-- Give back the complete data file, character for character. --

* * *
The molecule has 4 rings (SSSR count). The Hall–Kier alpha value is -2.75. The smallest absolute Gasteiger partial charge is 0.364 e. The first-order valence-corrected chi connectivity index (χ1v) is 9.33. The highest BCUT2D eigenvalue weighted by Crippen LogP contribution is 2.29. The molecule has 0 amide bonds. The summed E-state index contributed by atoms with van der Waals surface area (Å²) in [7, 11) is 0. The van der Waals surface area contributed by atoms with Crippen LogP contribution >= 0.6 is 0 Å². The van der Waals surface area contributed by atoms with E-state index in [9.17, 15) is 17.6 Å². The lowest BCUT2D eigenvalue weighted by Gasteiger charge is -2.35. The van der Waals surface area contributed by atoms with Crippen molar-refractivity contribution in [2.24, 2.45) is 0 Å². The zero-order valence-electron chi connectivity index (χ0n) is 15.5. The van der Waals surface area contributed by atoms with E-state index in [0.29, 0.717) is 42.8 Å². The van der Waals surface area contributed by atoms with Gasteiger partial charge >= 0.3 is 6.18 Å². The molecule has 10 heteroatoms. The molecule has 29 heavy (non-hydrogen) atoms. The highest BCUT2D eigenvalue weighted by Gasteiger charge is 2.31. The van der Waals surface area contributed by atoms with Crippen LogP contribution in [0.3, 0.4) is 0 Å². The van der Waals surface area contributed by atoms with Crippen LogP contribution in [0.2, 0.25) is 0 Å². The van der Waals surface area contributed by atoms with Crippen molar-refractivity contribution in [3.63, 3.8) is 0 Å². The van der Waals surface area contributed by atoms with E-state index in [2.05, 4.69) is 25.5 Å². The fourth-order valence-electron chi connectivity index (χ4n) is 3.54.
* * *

The molecule has 4 rings (SSSR count). The Hall–Kier alpha value is -2.75. The smallest absolute Gasteiger partial charge is 0.364 e. The first-order valence-corrected chi connectivity index (χ1v) is 9.33. The highest BCUT2D eigenvalue weighted by Crippen LogP contribution is 2.29. The molecule has 0 amide bonds. The summed E-state index contributed by atoms with van der Waals surface area (Å²) in [7, 11) is 0. The van der Waals surface area contributed by atoms with Crippen LogP contribution >= 0.6 is 0 Å². The van der Waals surface area contributed by atoms with E-state index in [9.17, 15) is 17.6 Å². The lowest BCUT2D eigenvalue weighted by Gasteiger charge is -2.35. The van der Waals surface area contributed by atoms with Crippen molar-refractivity contribution in [2.24, 2.45) is 0 Å². The zero-order valence-electron chi connectivity index (χ0n) is 15.5. The van der Waals surface area contributed by atoms with E-state index in [0.29, 0.717) is 42.8 Å². The van der Waals surface area contributed by atoms with Gasteiger partial charge >= 0.3 is 6.18 Å². The molecule has 10 heteroatoms. The molecule has 29 heavy (non-hydrogen) atoms. The highest BCUT2D eigenvalue weighted by Gasteiger charge is 2.31. The van der Waals surface area contributed by atoms with Crippen LogP contribution in [0.3, 0.4) is 0 Å². The van der Waals surface area contributed by atoms with Crippen LogP contribution in [0.2, 0.25) is 0 Å². The van der Waals surface area contributed by atoms with Crippen molar-refractivity contribution in [3.63, 3.8) is 0 Å². The van der Waals surface area contributed by atoms with E-state index in [2.05, 4.69) is 25.5 Å². The fourth-order valence-electron chi connectivity index (χ4n) is 3.54.